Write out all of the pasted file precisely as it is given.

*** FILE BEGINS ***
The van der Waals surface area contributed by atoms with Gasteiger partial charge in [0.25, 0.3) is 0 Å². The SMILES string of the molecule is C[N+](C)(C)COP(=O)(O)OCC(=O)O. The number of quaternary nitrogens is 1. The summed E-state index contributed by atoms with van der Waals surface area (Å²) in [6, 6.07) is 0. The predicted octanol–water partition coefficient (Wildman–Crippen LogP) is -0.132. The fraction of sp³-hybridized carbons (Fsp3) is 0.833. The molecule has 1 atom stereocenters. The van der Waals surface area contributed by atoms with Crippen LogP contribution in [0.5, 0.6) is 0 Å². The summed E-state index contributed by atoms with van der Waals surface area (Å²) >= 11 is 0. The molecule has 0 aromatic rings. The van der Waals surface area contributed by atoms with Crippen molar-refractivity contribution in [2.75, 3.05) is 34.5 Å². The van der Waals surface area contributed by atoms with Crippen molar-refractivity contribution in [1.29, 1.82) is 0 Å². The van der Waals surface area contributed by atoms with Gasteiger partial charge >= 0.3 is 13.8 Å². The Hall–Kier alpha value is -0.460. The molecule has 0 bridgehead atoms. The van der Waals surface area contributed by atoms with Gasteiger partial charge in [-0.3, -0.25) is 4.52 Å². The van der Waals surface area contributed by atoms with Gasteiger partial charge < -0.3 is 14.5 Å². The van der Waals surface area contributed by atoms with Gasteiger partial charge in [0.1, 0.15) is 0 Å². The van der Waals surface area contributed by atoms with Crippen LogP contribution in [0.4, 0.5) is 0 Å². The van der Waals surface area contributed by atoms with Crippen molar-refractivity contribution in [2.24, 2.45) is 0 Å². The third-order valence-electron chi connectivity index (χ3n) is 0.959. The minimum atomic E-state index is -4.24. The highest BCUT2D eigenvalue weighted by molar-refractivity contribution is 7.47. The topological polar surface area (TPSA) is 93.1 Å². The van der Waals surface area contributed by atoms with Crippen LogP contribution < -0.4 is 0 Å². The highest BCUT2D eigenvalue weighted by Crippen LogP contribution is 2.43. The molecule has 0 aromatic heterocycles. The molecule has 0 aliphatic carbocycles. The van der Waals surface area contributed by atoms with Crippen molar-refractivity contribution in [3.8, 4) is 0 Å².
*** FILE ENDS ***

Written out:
The van der Waals surface area contributed by atoms with Gasteiger partial charge in [0.25, 0.3) is 0 Å². The SMILES string of the molecule is C[N+](C)(C)COP(=O)(O)OCC(=O)O. The number of quaternary nitrogens is 1. The summed E-state index contributed by atoms with van der Waals surface area (Å²) in [6, 6.07) is 0. The predicted octanol–water partition coefficient (Wildman–Crippen LogP) is -0.132. The fraction of sp³-hybridized carbons (Fsp3) is 0.833. The molecule has 1 atom stereocenters. The van der Waals surface area contributed by atoms with Crippen LogP contribution in [0.5, 0.6) is 0 Å². The summed E-state index contributed by atoms with van der Waals surface area (Å²) >= 11 is 0. The molecule has 0 aromatic rings. The van der Waals surface area contributed by atoms with Crippen molar-refractivity contribution in [2.75, 3.05) is 34.5 Å². The van der Waals surface area contributed by atoms with Crippen molar-refractivity contribution in [1.29, 1.82) is 0 Å². The van der Waals surface area contributed by atoms with Gasteiger partial charge >= 0.3 is 13.8 Å². The Hall–Kier alpha value is -0.460. The molecule has 0 bridgehead atoms. The van der Waals surface area contributed by atoms with Gasteiger partial charge in [-0.3, -0.25) is 4.52 Å². The van der Waals surface area contributed by atoms with Gasteiger partial charge < -0.3 is 14.5 Å². The van der Waals surface area contributed by atoms with Gasteiger partial charge in [0.1, 0.15) is 0 Å². The van der Waals surface area contributed by atoms with Crippen LogP contribution in [0.4, 0.5) is 0 Å². The van der Waals surface area contributed by atoms with Crippen molar-refractivity contribution in [2.24, 2.45) is 0 Å². The third-order valence-electron chi connectivity index (χ3n) is 0.959. The minimum atomic E-state index is -4.24. The highest BCUT2D eigenvalue weighted by molar-refractivity contribution is 7.47. The topological polar surface area (TPSA) is 93.1 Å². The van der Waals surface area contributed by atoms with Crippen LogP contribution < -0.4 is 0 Å². The highest BCUT2D eigenvalue weighted by Crippen LogP contribution is 2.43. The molecule has 0 aromatic heterocycles. The molecule has 0 aliphatic carbocycles. The van der Waals surface area contributed by atoms with Crippen molar-refractivity contribution in [3.8, 4) is 0 Å².